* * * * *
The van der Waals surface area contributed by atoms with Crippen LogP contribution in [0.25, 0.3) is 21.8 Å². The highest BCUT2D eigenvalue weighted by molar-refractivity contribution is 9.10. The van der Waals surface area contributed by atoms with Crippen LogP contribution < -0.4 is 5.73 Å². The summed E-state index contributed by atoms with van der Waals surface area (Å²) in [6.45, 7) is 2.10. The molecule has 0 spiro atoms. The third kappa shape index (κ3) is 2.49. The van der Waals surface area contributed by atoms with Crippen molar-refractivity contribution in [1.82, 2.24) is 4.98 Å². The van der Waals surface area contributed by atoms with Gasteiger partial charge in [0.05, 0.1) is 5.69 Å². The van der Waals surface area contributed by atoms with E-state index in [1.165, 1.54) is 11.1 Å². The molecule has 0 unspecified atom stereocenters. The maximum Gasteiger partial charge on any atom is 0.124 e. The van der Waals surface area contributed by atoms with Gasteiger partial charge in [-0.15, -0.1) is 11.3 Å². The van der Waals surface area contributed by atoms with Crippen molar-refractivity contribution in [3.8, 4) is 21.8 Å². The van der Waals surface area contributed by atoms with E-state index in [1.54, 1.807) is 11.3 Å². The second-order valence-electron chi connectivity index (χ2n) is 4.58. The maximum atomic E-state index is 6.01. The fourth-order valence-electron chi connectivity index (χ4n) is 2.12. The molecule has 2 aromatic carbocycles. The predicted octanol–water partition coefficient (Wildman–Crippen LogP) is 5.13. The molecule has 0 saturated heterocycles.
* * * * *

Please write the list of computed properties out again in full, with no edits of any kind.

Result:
The van der Waals surface area contributed by atoms with Crippen LogP contribution in [0.25, 0.3) is 21.8 Å². The highest BCUT2D eigenvalue weighted by molar-refractivity contribution is 9.10. The van der Waals surface area contributed by atoms with Crippen LogP contribution < -0.4 is 5.73 Å². The summed E-state index contributed by atoms with van der Waals surface area (Å²) in [6.45, 7) is 2.10. The molecule has 0 spiro atoms. The third kappa shape index (κ3) is 2.49. The van der Waals surface area contributed by atoms with Crippen molar-refractivity contribution in [1.82, 2.24) is 4.98 Å². The van der Waals surface area contributed by atoms with Gasteiger partial charge in [0.05, 0.1) is 5.69 Å². The van der Waals surface area contributed by atoms with E-state index in [1.165, 1.54) is 11.1 Å². The molecule has 0 unspecified atom stereocenters. The maximum Gasteiger partial charge on any atom is 0.124 e. The van der Waals surface area contributed by atoms with Gasteiger partial charge in [-0.15, -0.1) is 11.3 Å². The van der Waals surface area contributed by atoms with Crippen molar-refractivity contribution in [3.8, 4) is 21.8 Å². The van der Waals surface area contributed by atoms with E-state index in [1.54, 1.807) is 11.3 Å². The second-order valence-electron chi connectivity index (χ2n) is 4.58. The maximum atomic E-state index is 6.01. The fourth-order valence-electron chi connectivity index (χ4n) is 2.12. The molecule has 2 aromatic carbocycles. The predicted octanol–water partition coefficient (Wildman–Crippen LogP) is 5.13. The molecule has 0 saturated heterocycles.